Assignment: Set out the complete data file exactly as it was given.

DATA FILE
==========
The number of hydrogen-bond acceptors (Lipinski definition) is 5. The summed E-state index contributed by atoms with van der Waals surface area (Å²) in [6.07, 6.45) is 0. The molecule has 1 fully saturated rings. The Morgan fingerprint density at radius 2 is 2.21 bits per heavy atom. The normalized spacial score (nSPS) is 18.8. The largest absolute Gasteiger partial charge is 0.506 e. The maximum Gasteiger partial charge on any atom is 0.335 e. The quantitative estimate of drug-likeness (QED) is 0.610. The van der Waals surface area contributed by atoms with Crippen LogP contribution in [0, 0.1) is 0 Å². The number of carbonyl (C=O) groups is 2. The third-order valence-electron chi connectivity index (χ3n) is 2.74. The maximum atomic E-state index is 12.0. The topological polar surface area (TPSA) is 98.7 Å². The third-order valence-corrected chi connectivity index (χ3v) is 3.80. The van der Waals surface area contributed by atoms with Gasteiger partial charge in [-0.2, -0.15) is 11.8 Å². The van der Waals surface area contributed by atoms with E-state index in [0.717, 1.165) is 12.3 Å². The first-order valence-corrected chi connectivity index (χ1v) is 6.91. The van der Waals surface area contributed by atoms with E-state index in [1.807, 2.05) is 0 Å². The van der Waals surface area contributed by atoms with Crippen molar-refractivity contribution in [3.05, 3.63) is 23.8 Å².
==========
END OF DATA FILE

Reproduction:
The number of hydrogen-bond acceptors (Lipinski definition) is 5. The summed E-state index contributed by atoms with van der Waals surface area (Å²) in [6.07, 6.45) is 0. The molecule has 1 fully saturated rings. The Morgan fingerprint density at radius 2 is 2.21 bits per heavy atom. The normalized spacial score (nSPS) is 18.8. The largest absolute Gasteiger partial charge is 0.506 e. The maximum Gasteiger partial charge on any atom is 0.335 e. The quantitative estimate of drug-likeness (QED) is 0.610. The van der Waals surface area contributed by atoms with Crippen LogP contribution in [0, 0.1) is 0 Å². The number of carbonyl (C=O) groups is 2. The third-order valence-electron chi connectivity index (χ3n) is 2.74. The maximum atomic E-state index is 12.0. The topological polar surface area (TPSA) is 98.7 Å². The third-order valence-corrected chi connectivity index (χ3v) is 3.80. The van der Waals surface area contributed by atoms with Gasteiger partial charge in [-0.2, -0.15) is 11.8 Å². The van der Waals surface area contributed by atoms with E-state index in [0.717, 1.165) is 12.3 Å². The first-order valence-corrected chi connectivity index (χ1v) is 6.91. The van der Waals surface area contributed by atoms with E-state index in [1.807, 2.05) is 0 Å². The van der Waals surface area contributed by atoms with Crippen molar-refractivity contribution in [3.05, 3.63) is 23.8 Å².